The coronavirus crisis stands to dramatically reshape cities around the world. But the biggest revolutions in urban space may have begun before the pandemic.
Will COVID-19 change how cities are designed? Michele Acuto of the Connected Cities Lab talks about density, urbanization and pandemic preparation.
Georges Perec’s An Attempt at Exhausting a Place in Paris documented the tumult, traffic, and street life of the French capital over three days in 1974.
French geographer Christophe Guilluy has a controversial diagnosis of working-class resentment in the age of Trump, Brexit, and the Yellow Vests.
The latest United Nations climate change report paints a dire picture, but IPCC co-chair Debra Roberts says urban residents have a critical role to play in addressing the crisis.
Being a city dweller in an increasingly urbanized world will mean learning how to share space with very different people, says planner and urban scholar Richard Sennett.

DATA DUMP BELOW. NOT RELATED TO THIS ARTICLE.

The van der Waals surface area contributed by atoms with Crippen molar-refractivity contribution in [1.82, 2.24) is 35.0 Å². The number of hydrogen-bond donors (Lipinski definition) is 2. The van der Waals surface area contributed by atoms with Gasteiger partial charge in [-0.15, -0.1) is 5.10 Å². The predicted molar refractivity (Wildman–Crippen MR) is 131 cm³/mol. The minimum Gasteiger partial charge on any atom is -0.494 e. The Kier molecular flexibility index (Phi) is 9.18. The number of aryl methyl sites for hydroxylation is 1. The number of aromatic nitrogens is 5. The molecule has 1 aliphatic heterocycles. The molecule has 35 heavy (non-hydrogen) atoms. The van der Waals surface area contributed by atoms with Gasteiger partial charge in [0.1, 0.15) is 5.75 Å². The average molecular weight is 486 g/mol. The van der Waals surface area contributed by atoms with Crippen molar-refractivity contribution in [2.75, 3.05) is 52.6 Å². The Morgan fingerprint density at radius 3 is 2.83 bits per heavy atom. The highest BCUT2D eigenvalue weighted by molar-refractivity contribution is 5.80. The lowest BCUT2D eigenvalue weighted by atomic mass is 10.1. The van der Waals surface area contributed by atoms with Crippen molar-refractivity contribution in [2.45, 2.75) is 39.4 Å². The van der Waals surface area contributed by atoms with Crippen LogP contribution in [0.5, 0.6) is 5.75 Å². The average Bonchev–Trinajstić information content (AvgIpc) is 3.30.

In 2017, city leaders took center stage as international diplomatic players.
In his new book The Ordinary Virtues, the writer and politician Michael Ignatieff reveals the “moral operating systems” that keep cities together.
Despite fears of declining social capital and lack of faith in civic institutions, the “new trust economy” is thriving in urban areas.
In an era of geopolitical turbulence, urban leaders will have to demand representation at international institutions—or take more radical action.
For those who care about combating climate change, keeping the country safe for immigrants, and prioritizing LGBT and other human rights issues, it might now be time for mayors to take up the fight.
If the international community is going to address the global challenges it so often speaks of, it must learn how to better work with and harness cities.